Friday, August 24, 2012

El Parque Central de Quetzaltenango

When we stopped at the Rotonda, we saw that the door to the LDS Church was open. This is the chapel known as El Bosque. Rhonda suggested that we go inside. We saw other cars parked on the basketball court, so we parked there as well. We were in the building for only a few minutes, just long enough to use the bathroom and to reminisce about old times, but when we tried to leave, we saw that dozens of other cars had already parked behind us. Apparently a conference was just about to begin. By the time we asked people to move their cars, the conference already started. We would have to stay until the end of the conference two hours later. 

Hermana Yanet de Castillo was expecting us to arrive in Colomba by 5:00 that night. Now that we were stuck behind all the those cars, there was nothing to be done. We would just have to wait. We even tried to call Hermana Castillo to let her know about our delay, but no one answered. 

For just a moment, I stood there fretting about the next two hours, but then a microbus stopped at the curb and a man jumped out to holler the destination: Parque Central (Central Park). I motioned for Rhonda and Dakota to follow and all three of us jumped aboard the tiny, dilapidated bus. Anyone who has traveled in Guatemala knows the buses; you are squished like sardines with friends and strangers alike. Most of the them have no air conditioning, so the ride is hot, dirty, smelly, and uncomfortable, but it's all part of the experience that I wanted to share with my family. That part hasn't changed in twenty years.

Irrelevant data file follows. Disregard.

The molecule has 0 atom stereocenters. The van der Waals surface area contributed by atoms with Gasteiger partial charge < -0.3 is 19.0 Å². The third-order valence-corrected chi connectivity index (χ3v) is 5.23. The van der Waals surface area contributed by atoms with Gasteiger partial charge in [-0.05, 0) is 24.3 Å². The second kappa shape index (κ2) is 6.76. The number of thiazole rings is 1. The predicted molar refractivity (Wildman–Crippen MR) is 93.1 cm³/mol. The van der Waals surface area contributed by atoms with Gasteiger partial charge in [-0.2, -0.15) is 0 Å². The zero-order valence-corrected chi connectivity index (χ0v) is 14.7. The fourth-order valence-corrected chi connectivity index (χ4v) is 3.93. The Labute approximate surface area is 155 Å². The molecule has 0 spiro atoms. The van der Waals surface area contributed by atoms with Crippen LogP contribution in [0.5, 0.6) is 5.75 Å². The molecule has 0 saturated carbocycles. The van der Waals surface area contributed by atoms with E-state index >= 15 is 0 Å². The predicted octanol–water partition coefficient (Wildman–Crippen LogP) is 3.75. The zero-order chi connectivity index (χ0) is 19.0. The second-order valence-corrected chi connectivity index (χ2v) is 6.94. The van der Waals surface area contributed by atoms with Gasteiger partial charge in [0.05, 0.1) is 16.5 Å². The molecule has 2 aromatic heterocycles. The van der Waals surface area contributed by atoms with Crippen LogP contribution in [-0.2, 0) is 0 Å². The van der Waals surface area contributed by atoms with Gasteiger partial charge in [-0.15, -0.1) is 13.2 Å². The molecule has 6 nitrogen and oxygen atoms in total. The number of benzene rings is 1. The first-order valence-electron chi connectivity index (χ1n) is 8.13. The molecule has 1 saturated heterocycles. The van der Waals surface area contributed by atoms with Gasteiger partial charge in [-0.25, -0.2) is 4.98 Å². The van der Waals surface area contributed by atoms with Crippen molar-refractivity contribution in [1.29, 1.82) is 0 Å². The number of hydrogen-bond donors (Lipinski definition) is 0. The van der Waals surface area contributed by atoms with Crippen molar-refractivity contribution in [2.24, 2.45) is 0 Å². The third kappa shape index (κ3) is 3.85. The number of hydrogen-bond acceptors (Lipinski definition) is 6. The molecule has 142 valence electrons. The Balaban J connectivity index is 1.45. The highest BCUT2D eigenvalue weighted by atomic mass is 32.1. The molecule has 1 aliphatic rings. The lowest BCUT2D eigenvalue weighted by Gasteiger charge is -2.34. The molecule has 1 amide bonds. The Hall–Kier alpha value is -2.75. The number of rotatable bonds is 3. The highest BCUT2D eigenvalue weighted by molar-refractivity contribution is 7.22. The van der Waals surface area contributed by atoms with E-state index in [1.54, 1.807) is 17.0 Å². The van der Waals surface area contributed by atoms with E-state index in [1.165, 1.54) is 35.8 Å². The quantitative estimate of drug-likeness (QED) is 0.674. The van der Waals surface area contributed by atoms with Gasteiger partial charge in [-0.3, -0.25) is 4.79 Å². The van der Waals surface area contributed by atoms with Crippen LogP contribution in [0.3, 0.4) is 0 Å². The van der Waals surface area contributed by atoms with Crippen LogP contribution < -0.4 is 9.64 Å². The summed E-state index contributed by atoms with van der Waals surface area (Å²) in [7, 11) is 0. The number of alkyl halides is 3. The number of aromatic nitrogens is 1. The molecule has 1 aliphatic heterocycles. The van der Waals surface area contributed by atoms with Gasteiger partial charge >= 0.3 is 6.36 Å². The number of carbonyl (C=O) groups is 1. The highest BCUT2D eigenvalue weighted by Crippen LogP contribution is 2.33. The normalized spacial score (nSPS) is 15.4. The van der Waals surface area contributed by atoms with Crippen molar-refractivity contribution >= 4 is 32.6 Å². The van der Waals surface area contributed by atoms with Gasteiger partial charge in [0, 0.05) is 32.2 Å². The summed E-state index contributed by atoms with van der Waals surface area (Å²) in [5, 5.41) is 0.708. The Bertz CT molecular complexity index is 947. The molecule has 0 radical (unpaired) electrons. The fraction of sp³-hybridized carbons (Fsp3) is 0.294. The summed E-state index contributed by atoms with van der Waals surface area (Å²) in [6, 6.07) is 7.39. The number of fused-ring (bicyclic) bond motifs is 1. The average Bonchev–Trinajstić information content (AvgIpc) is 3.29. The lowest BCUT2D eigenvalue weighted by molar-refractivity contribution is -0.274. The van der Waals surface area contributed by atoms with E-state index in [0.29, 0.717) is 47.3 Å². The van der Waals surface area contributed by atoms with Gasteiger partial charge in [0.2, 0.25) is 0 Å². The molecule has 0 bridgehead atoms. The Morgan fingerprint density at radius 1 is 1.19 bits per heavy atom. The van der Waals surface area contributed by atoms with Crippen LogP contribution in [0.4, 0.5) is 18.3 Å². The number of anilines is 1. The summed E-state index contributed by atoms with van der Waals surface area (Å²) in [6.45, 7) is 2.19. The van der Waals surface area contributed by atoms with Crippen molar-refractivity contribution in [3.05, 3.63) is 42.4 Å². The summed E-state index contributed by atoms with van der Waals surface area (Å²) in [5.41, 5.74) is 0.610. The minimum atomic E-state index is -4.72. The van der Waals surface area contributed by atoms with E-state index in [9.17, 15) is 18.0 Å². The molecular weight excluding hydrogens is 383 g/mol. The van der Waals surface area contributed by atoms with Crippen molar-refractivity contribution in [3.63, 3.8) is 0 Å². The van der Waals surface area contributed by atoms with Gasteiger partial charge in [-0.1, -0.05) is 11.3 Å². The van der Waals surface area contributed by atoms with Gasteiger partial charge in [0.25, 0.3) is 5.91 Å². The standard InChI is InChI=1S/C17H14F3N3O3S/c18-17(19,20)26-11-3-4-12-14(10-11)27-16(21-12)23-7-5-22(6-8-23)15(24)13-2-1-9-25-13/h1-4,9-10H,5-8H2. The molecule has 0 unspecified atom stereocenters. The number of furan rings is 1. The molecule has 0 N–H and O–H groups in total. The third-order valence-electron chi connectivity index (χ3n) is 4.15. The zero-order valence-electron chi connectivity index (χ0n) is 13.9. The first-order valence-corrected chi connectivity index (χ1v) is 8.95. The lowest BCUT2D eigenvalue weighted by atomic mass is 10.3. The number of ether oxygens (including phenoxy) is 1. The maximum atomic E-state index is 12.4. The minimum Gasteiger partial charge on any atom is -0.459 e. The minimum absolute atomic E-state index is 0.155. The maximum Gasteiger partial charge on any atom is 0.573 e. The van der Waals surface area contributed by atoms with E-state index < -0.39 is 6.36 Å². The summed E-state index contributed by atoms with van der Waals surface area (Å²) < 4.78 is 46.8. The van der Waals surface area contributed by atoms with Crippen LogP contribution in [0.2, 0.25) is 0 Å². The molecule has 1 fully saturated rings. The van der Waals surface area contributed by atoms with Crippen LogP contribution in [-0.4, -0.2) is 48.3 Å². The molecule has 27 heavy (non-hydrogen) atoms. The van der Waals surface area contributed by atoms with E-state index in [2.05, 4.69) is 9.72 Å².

We arrived at Central Park and I was so happy to share the sights with Rhonda and Dakota. 

There is so much history. For example, this old Catholic church was built in the 1500s, but it was largely destroyed by an earthquake a few hundred years later. Only the facade remained. The surviving portion of the church was preserved because of the artistry and beauty and the new church was built directly behind. 

Detailed carvings adorn the old facade. 

Years ago, my father and I took a picture
in front of these great doors. 

When we arrived, the park was bustling with young people. 

A man was playing the guitar. 

Rhonda and Dakota stood to pose for this picture on one of the many narrow streets. In this picture you can see the cars passing just a few feet away.  

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